Decreases in anti-double-stranded DNA levels are associated with concurrent flares in patients with systemic lupus erythematosus

Arthritis Rheum. 2001 Oct;44(10):2342-9. doi: 10.1002/1529-0131(200110)44:10<2342::aid-art397>;2-8.


Objective: To determine the degree to which changes in anti-double-stranded DNA (anti-dsDNA), as determined by Crithidia and enzyme-linked immunosorbent assays (ELISAs), precede or coincide with changes in systemic lupus erythematosus (SLE) activity, as measured by 5 clinical indices, the physician's global assessment (PGA), modified SLE Disease Activity Index (M-SLEDAI), modified Lupus Activity Index (M-LAI), Systemic Lupus Activity Measure (SLAM), and the modified British Isles Lupus Assessment Group (M-BILAG).

Methods: Disease activity and anti-dsDNA were measured monthly in 53 SLE patients who were followed up for 1 year. Lupus flare was defined as an increase in PGA of > or = 1.0, M-SLEDAI > or = 3, M-LAI > or = 0.1, SLAM > or = 3, and M-BILAG > or = 4 within a 1-month period. Flare rates were calculated for groups, which were defined by "previous" (1 month prior to the flare) or "concurrent" (at the time of the flare) changes in anti-dsDNA. Logistic regression models were used to determine the significance of the association between recent changes in anti-dsDNA and flare, controlling for the prednisone dosage.

Results: Flares occurred at 12% of visits, based on the PGA measure of disease activity. Using the other indices, flare rates were 19% (M-SLEDAI), 25% (M-LAI), 13% (SLAM), and 12% (M-BILAG). A concurrent decrease in anti-dsDNA (ELISA) was associated with significantly higher flare rates based on PGA (18 of 84, 21%; P = 0.0014), M-SLEDAI (27 of 89, 30%; P = 0.0019), M-LAI (37 of 89, 42%; P = 0.0001), and M-BILAG (19 of 89, 21%; P = 0.0264) scores. Flare rates were also significantly higher after a previous increase in anti-dsDNA (ELISA) based on M-SLEDAI (26 of 93, 30%; P = 0.0022) and M-LAI (34 of 93, 37%; P = 0.0117) scores. Flare rates tended to be lowest when there was a concurrent increase in anti-dsDNA (ELISA). Analysis of specific organ systems showed that a concurrent decrease in anti-dsDNA (ELISA) was significantly associated with increases in renal disease activity. Similar results were obtained using the Crithidia assay.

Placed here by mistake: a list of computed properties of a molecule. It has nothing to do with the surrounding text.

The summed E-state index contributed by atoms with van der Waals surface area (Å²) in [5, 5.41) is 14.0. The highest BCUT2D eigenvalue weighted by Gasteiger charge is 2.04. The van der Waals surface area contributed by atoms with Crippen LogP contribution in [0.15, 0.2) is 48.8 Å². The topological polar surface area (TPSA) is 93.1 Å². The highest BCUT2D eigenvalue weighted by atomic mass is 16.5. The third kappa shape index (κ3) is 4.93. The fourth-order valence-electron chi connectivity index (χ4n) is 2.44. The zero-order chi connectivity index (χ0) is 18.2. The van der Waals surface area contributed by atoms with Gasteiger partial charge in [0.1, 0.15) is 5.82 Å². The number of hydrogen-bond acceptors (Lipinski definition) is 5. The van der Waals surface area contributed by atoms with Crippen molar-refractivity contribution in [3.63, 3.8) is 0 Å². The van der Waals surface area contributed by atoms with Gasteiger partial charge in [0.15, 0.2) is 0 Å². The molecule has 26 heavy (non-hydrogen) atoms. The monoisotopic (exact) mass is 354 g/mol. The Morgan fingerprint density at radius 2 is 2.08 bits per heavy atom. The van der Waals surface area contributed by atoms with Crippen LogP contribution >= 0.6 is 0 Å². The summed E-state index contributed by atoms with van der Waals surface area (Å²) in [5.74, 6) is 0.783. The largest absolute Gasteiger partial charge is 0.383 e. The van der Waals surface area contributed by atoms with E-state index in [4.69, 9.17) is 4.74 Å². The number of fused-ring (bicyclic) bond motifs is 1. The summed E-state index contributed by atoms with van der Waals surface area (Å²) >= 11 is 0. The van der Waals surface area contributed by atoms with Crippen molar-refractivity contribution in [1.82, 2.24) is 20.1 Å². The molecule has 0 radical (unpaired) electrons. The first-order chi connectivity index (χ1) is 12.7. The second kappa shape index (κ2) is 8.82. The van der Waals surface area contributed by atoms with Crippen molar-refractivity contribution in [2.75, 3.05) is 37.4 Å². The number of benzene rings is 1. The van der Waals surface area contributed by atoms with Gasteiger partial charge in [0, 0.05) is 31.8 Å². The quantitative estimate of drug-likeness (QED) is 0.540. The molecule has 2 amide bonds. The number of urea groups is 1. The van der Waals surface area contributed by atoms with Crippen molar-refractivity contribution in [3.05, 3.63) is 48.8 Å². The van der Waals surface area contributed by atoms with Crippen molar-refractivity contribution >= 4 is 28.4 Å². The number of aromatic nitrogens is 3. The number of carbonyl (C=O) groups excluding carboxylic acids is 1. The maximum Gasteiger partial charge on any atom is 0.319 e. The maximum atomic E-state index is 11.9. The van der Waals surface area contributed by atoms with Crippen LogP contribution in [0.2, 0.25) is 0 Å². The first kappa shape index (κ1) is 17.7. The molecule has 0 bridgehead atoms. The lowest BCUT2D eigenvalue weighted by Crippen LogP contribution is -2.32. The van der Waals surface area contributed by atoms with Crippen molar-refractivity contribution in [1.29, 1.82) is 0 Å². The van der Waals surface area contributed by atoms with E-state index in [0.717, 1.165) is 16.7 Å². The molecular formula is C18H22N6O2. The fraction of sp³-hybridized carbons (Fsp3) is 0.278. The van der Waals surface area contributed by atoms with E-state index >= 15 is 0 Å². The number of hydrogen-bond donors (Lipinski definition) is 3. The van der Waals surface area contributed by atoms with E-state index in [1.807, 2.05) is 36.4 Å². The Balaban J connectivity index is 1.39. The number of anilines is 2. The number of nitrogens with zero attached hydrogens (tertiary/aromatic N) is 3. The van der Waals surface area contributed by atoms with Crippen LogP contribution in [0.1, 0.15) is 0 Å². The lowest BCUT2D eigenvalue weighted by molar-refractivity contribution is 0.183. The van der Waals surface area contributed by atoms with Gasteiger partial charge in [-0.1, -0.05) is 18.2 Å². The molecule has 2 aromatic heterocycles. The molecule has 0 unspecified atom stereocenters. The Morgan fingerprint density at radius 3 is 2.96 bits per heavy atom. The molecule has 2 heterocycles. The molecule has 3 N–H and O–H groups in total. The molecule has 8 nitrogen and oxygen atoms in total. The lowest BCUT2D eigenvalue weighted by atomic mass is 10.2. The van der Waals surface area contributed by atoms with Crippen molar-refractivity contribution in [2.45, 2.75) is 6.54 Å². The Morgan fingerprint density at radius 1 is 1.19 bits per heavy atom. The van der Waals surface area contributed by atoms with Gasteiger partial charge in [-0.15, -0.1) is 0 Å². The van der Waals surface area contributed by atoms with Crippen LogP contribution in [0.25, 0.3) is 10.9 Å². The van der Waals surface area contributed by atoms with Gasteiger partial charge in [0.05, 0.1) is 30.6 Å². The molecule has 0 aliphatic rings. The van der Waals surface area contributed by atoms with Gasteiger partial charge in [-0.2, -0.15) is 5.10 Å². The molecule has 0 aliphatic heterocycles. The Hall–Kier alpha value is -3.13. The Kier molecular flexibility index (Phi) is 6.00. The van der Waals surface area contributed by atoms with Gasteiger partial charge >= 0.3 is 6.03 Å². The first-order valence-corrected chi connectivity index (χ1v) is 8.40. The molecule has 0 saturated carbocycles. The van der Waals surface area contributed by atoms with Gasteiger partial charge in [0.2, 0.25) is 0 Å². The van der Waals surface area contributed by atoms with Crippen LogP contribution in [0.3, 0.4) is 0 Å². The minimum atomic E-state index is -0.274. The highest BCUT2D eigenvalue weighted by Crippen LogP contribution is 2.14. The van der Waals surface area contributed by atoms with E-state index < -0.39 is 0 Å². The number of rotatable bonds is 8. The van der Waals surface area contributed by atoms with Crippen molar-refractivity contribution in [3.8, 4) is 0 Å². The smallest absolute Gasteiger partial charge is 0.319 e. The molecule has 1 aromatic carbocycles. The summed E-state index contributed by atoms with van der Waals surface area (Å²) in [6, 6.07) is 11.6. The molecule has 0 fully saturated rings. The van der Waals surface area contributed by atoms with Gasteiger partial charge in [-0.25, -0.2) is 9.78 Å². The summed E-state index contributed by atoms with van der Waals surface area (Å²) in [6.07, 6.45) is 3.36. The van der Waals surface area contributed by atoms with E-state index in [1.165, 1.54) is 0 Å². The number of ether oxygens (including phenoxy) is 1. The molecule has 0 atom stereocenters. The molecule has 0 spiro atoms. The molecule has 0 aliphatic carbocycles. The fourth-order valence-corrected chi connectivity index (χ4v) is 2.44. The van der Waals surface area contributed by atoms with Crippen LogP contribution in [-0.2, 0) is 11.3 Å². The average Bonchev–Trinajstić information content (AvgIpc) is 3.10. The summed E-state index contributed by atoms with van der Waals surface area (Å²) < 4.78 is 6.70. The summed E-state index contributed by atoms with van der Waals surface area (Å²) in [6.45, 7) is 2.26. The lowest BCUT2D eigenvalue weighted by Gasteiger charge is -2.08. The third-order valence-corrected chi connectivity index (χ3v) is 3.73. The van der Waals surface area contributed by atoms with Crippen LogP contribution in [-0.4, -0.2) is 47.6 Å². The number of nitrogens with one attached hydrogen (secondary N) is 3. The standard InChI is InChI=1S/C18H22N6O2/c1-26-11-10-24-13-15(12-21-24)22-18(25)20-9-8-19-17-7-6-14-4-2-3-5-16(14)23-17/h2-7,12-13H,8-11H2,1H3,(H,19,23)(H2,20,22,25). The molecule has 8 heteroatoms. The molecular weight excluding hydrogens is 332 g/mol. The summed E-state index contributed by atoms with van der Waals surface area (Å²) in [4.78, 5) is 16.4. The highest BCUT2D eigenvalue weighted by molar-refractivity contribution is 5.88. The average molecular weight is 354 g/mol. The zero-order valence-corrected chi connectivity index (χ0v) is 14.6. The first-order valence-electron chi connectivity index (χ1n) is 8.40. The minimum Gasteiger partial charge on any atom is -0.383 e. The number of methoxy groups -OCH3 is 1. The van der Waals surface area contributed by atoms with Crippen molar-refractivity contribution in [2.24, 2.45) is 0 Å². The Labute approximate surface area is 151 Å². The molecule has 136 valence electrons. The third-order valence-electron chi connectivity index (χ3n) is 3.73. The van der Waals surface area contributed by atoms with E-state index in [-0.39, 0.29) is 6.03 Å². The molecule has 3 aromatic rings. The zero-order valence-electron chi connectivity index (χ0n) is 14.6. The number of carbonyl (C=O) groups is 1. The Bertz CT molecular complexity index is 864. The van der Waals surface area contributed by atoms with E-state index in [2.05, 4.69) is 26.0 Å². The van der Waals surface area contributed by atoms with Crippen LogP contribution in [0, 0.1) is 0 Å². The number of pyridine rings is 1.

Conclusion: A previous increase in anti-dsDNA levels occurred before SLE flares, as measured by the M-SLEDAI and M-LAI only. However, during lupus flares, including the subset of renal flares, anti-dsDNA levels frequently decreased. We hypothesize that this decrease in anti-dsDNA represents deposition in tissue at the time of flare.

Publication types

  • Research Support, Non-U.S. Gov't
  • Research Support, U.S. Gov't, P.H.S.

MeSH terms

  • Adolescent
  • Adult
  • Antibodies, Antinuclear / blood
  • Antibodies, Antinuclear / immunology*
  • Child
  • Child, Preschool
  • DNA / immunology
  • Female
  • Humans
  • Lupus Erythematosus, Systemic / blood
  • Lupus Erythematosus, Systemic / immunology*
  • Lupus Erythematosus, Systemic / physiopathology
  • Male
  • Predictive Value of Tests
  • Prognosis


  • Antibodies, Antinuclear
  • DNA